And indeed, Christian Democracy has much to recommend it over populism. Most importantly, leaders of the movement have been committed to democratic politics, and view their political opponents as legitimate rivals. Merkel in fact has thrice formed coalitions with the Social Democrats, traditionally her party’s main competitors, a far cry from Trump and his followers boast that they alone represent the “true” people. Christian Democrats are also believers in the rule of law, and steer clear from the populists’ violent or conspirational language. When Merkel’s predecessor as the German Christian Democracts’ leader, Helmut Kohl, admitted to corruption, his colleagues did not rail against an alleged “deep state” collusion that had to be smashed, but summarily forced him out of political life.
What if populists and their Islamophobia are not Christian Democrats’ opponents but their indirect heirs?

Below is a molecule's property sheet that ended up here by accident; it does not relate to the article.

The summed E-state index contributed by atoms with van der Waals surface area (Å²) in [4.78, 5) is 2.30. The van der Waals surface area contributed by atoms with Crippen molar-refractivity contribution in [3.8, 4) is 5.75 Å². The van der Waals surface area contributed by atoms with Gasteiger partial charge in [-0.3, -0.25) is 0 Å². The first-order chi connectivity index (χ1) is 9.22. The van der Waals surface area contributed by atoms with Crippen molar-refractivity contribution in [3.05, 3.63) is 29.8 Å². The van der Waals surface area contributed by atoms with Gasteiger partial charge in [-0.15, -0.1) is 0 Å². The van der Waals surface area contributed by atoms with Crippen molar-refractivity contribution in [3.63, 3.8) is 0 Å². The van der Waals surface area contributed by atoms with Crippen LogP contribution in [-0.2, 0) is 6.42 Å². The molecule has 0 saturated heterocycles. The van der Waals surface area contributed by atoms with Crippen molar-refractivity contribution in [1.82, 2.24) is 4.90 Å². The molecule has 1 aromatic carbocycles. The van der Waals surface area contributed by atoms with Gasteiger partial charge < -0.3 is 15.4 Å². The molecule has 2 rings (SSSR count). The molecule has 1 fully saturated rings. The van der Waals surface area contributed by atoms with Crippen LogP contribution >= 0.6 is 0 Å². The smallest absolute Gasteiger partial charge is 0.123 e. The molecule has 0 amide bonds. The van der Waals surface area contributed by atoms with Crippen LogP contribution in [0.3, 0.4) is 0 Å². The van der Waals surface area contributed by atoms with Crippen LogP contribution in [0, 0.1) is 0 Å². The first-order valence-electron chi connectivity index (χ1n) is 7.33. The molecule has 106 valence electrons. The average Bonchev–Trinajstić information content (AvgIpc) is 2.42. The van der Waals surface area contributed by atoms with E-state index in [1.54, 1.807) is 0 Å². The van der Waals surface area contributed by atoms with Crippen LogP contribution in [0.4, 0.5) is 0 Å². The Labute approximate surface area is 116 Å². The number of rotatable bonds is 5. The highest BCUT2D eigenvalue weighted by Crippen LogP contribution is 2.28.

All the same, what if Christian Democracy is not the solution but part of the problem? What if populists and their Islamophobia are not Christian Democrats’ opponents but their indirect heirs? After all, long before Trump shot to prominence, Merkel drew on the wells of Christian Democracy not just to celebrate freedom and dignity, but also to deride immigrants and religious minorities. In 2010 she famously declared the project of multicultural society (what Germans call multikulti) a “failure” that needed to be replaced with a more homogenous culture, while in 2016 she followed her statement to Trump by calling for a legal ban on Muslim veils, to the cheers of right-wing hardlines. Populists, in fact, like to highlight these ideological similarities. Europe’s most prominent xenophobe, Viktor Orbán of Hungary, recently proclaimed that his mission was to establish an “old-school Christian Democracy.” Invernizzi Accetti is right that Christian thinkers and organizations could play a major role in forging a new democratic future. But what his historical study unintentionally shows is that those would likely come from different political traditions, and that fighting populism would require a radically different approach.